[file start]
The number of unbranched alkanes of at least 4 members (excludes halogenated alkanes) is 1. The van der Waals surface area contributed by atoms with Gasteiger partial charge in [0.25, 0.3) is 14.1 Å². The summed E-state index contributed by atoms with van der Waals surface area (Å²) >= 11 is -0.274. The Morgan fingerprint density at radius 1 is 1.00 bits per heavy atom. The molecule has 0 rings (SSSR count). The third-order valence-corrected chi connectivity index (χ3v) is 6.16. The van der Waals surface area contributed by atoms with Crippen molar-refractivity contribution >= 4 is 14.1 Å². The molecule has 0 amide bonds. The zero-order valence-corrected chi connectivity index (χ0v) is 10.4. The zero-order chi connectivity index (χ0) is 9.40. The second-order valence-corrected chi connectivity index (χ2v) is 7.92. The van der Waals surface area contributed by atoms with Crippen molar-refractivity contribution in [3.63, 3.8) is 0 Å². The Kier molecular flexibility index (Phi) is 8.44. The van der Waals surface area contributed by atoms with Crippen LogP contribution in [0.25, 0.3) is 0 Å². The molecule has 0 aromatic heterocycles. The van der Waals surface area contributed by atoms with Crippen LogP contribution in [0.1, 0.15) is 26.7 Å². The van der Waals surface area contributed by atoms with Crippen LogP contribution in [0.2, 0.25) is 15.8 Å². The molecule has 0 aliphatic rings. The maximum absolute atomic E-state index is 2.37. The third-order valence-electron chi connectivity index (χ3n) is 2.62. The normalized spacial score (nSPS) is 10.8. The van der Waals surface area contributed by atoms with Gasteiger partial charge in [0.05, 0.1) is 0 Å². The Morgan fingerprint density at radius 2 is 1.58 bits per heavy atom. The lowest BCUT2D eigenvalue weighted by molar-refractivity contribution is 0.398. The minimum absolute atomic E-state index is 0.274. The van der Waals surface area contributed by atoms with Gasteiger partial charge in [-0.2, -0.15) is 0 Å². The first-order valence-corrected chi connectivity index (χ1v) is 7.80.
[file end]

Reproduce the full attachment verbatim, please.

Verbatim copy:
The number of unbranched alkanes of at least 4 members (excludes halogenated alkanes) is 1. The van der Waals surface area contributed by atoms with Gasteiger partial charge in [0.25, 0.3) is 14.1 Å². The summed E-state index contributed by atoms with van der Waals surface area (Å²) >= 11 is -0.274. The Morgan fingerprint density at radius 1 is 1.00 bits per heavy atom. The molecule has 0 rings (SSSR count). The third-order valence-corrected chi connectivity index (χ3v) is 6.16. The van der Waals surface area contributed by atoms with Crippen molar-refractivity contribution >= 4 is 14.1 Å². The molecule has 0 amide bonds. The zero-order valence-corrected chi connectivity index (χ0v) is 10.4. The zero-order chi connectivity index (χ0) is 9.40. The second-order valence-corrected chi connectivity index (χ2v) is 7.92. The van der Waals surface area contributed by atoms with Crippen molar-refractivity contribution in [3.63, 3.8) is 0 Å². The Kier molecular flexibility index (Phi) is 8.44. The van der Waals surface area contributed by atoms with Crippen LogP contribution in [0.25, 0.3) is 0 Å². The molecule has 0 aromatic heterocycles. The van der Waals surface area contributed by atoms with Crippen LogP contribution in [0.1, 0.15) is 26.7 Å². The van der Waals surface area contributed by atoms with Crippen LogP contribution in [0.2, 0.25) is 15.8 Å². The molecule has 0 aliphatic rings. The maximum absolute atomic E-state index is 2.37. The third-order valence-electron chi connectivity index (χ3n) is 2.62. The normalized spacial score (nSPS) is 10.8. The van der Waals surface area contributed by atoms with Gasteiger partial charge in [0.05, 0.1) is 0 Å². The Morgan fingerprint density at radius 2 is 1.58 bits per heavy atom. The lowest BCUT2D eigenvalue weighted by molar-refractivity contribution is 0.398. The minimum absolute atomic E-state index is 0.274. The van der Waals surface area contributed by atoms with Gasteiger partial charge in [-0.2, -0.15) is 0 Å². The first-order valence-corrected chi connectivity index (χ1v) is 7.80.